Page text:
This animated video series features innovative biomimicry startups and the organisms that inspired their technologies.

Explore how is shaping sustainable design and innovation in a variety of fields in these bite-sized case studies.  All of the featured startups were selected as finalists in the Biomimicry Institute’s 2020  Ray of Hope Prize®.

In the classroom, these videos could be used to introduce students to the topic of biomimicry and the applications of science in emerging technologies. Students could also be assigned a case study to watch and research, then report back to the class and discuss.

How marine habitats are informing new concrete designs

ECOncrete offers products that facilitate the growth and regeneration of local marine species and strengthen structures over time through a process known as bioprotection. Inspired by beach rock formations, coral polyps, oyster shells, mangrove roots, and other marine habitats and life forms, ECOncrete embodies biomimicry’s design intention: to learn from and mimic forms and processes found in nature to create regenerative solutions.

video thumbnail

How butterflies inspired a new type of paint

Cypris Materials has developed a tunable structural color coating that can be applied directly to surfaces as a paint. Their technology can improve building and automobile energy efficiency by reflecting UV, visible, and infrared light, and it expands the available color pallet while eliminating the use of toxic pigments and colorants.

video thumbnail

How coral is inspiring eco‑friendly clothing

Werewool identifies protein structures found in nature, such as the red fluorescent proteins found in several species of Discosoma, a coral relative. They then grow fibers that are reliant on these proteins, creating textiles with inherent performance properties such as color or stretch, without the need for toxic dyes, finishes, and petroleum based synthetics.

video thumbnail

How the pitcher plant inspired a super‑slippery coating to keep surfaces clean

spotLESS Materials makes sprayable coatings that repel liquid, sludge, bacteria, mineral deposits, and more. They keep surfaces like toilets clean, drastically reducing the amount of water and cleaning chemicals needed. Their advanced materials are available for home use, and can be sprayed onto glass and ceramic at ambient conditions.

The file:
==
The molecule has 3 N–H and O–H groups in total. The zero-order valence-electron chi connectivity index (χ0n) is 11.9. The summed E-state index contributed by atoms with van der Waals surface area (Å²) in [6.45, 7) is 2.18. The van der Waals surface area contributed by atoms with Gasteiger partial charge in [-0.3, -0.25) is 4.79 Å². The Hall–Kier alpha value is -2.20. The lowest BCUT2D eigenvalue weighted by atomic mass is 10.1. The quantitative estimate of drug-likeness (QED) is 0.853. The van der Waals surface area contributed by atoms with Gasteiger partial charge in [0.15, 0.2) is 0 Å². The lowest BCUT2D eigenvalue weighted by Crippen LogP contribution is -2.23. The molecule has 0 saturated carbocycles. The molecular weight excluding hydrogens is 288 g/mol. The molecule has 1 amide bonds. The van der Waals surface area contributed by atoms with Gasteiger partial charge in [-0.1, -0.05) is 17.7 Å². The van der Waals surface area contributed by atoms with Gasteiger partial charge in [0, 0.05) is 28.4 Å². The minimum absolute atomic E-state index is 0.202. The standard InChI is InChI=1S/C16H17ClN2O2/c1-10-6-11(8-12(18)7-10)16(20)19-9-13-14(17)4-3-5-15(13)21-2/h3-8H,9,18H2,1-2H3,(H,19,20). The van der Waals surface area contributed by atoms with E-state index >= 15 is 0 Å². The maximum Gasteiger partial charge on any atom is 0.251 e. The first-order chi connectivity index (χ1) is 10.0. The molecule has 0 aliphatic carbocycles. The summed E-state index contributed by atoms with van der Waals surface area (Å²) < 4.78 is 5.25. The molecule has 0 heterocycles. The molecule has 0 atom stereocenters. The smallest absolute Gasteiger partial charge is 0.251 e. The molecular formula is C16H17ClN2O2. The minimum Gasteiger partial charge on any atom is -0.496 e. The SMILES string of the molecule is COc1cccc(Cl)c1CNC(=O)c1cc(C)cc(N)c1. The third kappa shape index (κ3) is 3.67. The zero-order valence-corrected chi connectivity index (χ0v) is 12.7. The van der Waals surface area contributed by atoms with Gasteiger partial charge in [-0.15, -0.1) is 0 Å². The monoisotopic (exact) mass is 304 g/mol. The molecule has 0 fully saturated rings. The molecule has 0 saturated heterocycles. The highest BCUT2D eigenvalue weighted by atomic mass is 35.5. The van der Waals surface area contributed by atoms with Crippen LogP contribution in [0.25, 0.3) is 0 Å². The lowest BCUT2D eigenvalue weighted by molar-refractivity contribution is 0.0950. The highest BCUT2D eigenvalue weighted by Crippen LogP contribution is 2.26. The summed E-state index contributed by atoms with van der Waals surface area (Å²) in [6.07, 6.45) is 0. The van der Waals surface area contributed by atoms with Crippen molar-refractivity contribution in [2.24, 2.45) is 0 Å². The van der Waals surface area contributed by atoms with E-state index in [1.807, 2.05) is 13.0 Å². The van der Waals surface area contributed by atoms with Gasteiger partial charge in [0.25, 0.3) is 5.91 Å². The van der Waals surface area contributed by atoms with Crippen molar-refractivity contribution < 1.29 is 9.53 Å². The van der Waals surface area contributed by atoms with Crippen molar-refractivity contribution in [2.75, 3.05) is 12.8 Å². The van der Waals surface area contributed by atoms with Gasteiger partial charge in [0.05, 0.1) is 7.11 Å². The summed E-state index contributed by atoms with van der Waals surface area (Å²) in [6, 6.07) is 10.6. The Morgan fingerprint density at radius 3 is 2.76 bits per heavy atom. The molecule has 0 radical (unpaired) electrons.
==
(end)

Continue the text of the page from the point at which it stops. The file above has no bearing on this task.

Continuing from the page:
video thumbnail

How plants are teaching us how to preserve food

Nanomik Biotechnology protects crops from fungi by controlling the release of plant defense molecules found throughout nature. Their targeted microencapsulation system is applied in both pre-harvest and post-harvest applications and outperforms synthetic fungicides, all while treating a broad spectrum of fungal diseases.

video thumbnail

How the mantis shrimp’s powerful punch inspired stronger materials

Helicoid Industries makes lighter, stronger, and more impact resistant composites by applying the same internal architecture found in the mantis shrimp’s extremely durable club. Applying the Helicoid® technology reduces raw material use, while creating lighter, more energy efficient components, at an overall lower production cost.

video thumbnail

How the nanostructure of a butterfly wing inspired a better way to purify air

Metalmark Innovations addresses the global air pollution crisis by turning contaminated fumes into breathable air. Inspired by the structural coloration, aerodynamics, strength, lightness, and water repellency of butterfly wings, they are creating high-performance catalytic materials that can purify both indoor and outdoor air.

video thumbnail

Communicating with nematodes for better farming

Pheronym increases the effectiveness of commercially available beneficial nematodes (microscopic roundworms) by tapping into their natural communication platform, pheromones. By telling nematodes to be more effective and efficient predators, they are allowing for a widespread adoption of a proven organic farming technique.

video thumbnail